Former West Point Superintendent Won't be USC's Next President

U.S. Army Lt. Gen. Robert Caslen, the 59th superintendent of the U.S. Military Academy, and cadets celebrate receiving the Commander-in-Chief's Trophy during a ceremony at the Pentagon, in Arlington, Virginia, May 1, 2018. (Anna Pol/U.S. Army)
U.S. Army Lt. Gen. Robert Caslen, the 59th superintendent of the U.S. Military Academy, and cadets celebrate receiving the Commander-in-Chief's Trophy during a ceremony at the Pentagon, in Arlington, Virginia, May 1, 2018. (Anna Pol/U.S. Army)

COLUMBIA, S.C. -- After a seven-month search, a week of interviews with four finalists and a day of protests, the University of South Carolina board of trustees voted Friday to continue searching for a president to succeed Harris Pastides.

The board named Brendan Kelly, the chancellor at USC Upstate, as interim president. He will take on the new role Aug. 1, the day after Pastides retires.

The board met nearly all day Friday to interview and discuss four finalists, who had been identified just a week earlier. The board had been criticized throughout the week because the finalists are all men, and three of them are white.

Tensions reached a boiling point Friday when roughly 100 student activists protested the board, not only for selecting exclusively male finalists, but for finalist Robert Caslen's comments during a presidential forum that binge drinking contributes to sexual assault. Caslen served as West Point's superintendent from 2013 to 2018. This retired three-star Army general is currently working at the University of Central Florida.

That pressure seemed to be released, at least temporarily, as student activists celebrated the board's decision to continue the search.

"I'm so encouraged and so proud of the Carolina community," said Lauryn Workman, a USC sophomore and one of the protest organizers. "This is what we have been asking for since Monday. We wanted them to acknowledge this was a broken search process and they did."

Asked if the board deserved credit for the about-face, Workman said, "Yes. I commend them for listening to student voices."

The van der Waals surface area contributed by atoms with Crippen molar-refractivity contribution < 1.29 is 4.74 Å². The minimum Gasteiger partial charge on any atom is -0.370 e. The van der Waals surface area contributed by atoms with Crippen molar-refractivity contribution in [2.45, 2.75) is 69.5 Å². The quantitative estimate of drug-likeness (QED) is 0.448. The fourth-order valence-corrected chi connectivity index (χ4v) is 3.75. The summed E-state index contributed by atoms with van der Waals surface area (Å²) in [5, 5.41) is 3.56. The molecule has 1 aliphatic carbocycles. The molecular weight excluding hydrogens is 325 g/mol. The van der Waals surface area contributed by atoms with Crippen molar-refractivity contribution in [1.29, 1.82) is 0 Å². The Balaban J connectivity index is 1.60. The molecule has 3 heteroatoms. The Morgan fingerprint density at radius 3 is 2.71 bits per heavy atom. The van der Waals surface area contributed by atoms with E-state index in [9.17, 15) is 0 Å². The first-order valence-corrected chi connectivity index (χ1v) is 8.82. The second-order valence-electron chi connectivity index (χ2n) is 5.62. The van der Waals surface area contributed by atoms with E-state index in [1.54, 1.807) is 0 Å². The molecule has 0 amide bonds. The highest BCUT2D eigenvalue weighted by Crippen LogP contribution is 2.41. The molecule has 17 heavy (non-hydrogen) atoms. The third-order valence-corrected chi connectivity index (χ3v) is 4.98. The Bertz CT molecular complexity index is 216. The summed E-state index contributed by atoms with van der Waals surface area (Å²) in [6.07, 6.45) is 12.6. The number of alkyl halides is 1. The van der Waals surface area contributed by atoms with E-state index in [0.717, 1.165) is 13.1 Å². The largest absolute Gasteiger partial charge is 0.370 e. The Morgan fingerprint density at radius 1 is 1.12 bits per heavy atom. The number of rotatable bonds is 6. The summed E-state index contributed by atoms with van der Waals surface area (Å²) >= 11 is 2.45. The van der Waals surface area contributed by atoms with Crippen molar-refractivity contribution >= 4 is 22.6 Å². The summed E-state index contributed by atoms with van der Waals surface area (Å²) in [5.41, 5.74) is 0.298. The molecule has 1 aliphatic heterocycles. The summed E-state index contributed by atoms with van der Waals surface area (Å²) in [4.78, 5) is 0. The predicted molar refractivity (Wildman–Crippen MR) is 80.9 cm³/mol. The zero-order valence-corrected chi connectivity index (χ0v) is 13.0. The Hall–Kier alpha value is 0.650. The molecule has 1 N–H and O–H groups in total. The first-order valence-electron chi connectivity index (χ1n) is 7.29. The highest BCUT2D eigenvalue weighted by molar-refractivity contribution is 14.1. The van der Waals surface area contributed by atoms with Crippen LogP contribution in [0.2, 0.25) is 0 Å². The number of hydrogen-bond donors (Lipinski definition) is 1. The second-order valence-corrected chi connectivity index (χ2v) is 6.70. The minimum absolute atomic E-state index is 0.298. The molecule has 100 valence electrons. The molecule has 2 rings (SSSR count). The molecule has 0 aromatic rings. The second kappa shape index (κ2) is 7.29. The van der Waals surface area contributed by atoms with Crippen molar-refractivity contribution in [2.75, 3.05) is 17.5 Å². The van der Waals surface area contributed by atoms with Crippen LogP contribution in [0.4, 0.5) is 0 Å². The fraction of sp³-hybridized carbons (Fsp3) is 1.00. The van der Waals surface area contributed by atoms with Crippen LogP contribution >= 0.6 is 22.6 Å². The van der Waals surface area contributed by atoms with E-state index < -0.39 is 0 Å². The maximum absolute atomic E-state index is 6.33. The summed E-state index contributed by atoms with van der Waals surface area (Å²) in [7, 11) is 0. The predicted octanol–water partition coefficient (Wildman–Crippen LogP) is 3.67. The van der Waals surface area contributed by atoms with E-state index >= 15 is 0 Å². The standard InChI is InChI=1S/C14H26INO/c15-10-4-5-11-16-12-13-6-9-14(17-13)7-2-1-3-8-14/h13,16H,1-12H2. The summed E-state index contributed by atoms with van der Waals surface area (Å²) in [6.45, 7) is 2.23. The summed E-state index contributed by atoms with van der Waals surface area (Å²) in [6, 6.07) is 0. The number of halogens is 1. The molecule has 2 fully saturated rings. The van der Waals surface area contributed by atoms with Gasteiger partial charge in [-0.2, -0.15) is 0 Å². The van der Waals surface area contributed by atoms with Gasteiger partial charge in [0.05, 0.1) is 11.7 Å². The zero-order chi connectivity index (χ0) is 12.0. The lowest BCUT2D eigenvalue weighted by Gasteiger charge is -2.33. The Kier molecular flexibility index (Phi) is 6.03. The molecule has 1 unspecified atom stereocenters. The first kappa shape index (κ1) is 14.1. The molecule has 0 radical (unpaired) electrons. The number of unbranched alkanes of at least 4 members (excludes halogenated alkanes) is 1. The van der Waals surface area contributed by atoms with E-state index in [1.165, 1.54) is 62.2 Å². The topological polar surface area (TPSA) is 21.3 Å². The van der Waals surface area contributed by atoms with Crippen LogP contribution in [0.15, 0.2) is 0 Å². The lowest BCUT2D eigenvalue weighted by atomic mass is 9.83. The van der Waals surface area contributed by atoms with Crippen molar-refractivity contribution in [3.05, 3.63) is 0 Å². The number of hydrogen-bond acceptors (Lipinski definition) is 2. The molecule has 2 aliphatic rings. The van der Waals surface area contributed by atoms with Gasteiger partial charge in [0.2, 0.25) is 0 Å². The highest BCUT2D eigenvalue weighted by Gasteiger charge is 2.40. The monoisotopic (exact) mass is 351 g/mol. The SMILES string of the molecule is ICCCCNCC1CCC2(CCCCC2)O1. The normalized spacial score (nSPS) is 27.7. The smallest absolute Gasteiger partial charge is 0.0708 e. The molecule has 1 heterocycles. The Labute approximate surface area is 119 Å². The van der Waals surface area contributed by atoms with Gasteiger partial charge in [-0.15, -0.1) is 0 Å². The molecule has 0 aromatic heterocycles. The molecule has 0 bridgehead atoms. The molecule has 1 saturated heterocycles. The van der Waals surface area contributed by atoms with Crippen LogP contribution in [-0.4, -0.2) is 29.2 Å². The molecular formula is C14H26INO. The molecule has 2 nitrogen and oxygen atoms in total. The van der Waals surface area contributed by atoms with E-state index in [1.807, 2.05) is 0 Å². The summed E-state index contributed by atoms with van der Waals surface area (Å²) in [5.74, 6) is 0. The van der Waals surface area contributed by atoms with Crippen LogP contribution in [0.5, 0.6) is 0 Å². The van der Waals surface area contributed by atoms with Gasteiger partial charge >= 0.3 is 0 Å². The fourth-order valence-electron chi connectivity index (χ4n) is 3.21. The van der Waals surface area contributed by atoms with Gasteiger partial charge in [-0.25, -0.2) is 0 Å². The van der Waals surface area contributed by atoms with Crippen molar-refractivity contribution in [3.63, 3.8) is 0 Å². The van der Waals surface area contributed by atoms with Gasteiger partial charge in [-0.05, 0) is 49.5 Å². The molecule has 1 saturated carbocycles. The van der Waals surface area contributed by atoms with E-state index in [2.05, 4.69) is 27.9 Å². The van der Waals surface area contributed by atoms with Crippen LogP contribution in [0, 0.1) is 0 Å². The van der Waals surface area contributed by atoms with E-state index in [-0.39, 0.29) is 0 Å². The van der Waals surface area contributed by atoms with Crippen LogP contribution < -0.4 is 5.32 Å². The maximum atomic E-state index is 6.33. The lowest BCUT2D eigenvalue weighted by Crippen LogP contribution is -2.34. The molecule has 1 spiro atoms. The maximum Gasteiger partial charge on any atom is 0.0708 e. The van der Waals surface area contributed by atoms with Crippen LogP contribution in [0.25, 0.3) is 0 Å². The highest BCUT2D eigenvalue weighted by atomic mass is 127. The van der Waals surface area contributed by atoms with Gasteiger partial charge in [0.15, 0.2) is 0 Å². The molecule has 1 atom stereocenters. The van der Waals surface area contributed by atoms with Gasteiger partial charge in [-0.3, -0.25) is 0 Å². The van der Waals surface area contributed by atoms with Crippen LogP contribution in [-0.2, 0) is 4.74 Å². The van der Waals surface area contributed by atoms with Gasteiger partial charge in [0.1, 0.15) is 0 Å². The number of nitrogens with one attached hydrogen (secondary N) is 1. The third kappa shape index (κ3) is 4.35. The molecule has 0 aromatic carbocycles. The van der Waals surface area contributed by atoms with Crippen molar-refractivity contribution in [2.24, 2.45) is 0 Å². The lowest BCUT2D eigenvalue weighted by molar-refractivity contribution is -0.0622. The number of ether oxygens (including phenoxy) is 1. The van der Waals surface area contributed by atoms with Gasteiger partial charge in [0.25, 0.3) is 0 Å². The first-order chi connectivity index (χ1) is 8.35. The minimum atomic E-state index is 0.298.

Megan Rigabar, one of the original authors of a letter complaining about the finalists' lack of diversity, said she was "ecstatic." Rigabar read the letter, signed by more than 40 student groups and more than 120 faculty members, during finalists' meetings at USC.

"I think this is a sign the university is willing to listen to students and consider gender diversity going forward," Rigabar said. "The way forward is through dialogue and collaboration, and adding more voices to the mix."

The finalists visited USC this week, and each one met with faculty, students and the public.

As the board met behind closed doors Friday afternoon in the alumni center, the students gathered in the lobby and, at one point, chanted, "We want answers."

At about 6:30 Friday evening, the board issued a statement saying it had voted to continue the search for a president. The board members left without answering questions, including whether they had rejected all of the finalists and were starting over.

The other finalists were John S. Applegate, the executive vice president for university academic affairs at Indiana University; William F. Tate, dean of the graduate school and vice provost for graduate education at Washington University in St. Louis; and Joseph "Jay" Walsh, vice president for research at Northwestern University in Chicago.

USC's next president will likely be charged with finding funding to build a new medical school, oversee the public-private partnership to erect the $460-million, 3,750-bed Campus Village project,; and find a way to address underage drinking and student safety in Five Points.

Pastides has led the university since 2008. He guided the school through the Great Recession, increased enrollment and raised more than $1 billion for the school.

Kelly has been chancellor at USC Upstate since March 2017. The school's website says Kelly initiated a process that resulted in a strategic plan called Up. Together: USC Upstate Strategic Plan 2018-2023.

He earned a bachelor's degree in public relations and a master's degree in communication from Eastern Michigan University, and a doctorate in rhetoric and political communication from Wayne State University in Detroit, according to the website. He and his wife, Dr. Tressa Kelly, have three children: Bree, Liam and Kieran.

This article is written by Lucas Daprile from The State and was legally licensed via the Tribune Content Agency through the NewsCred publisher network. Please direct all licensing questions to legal@newscred.com.

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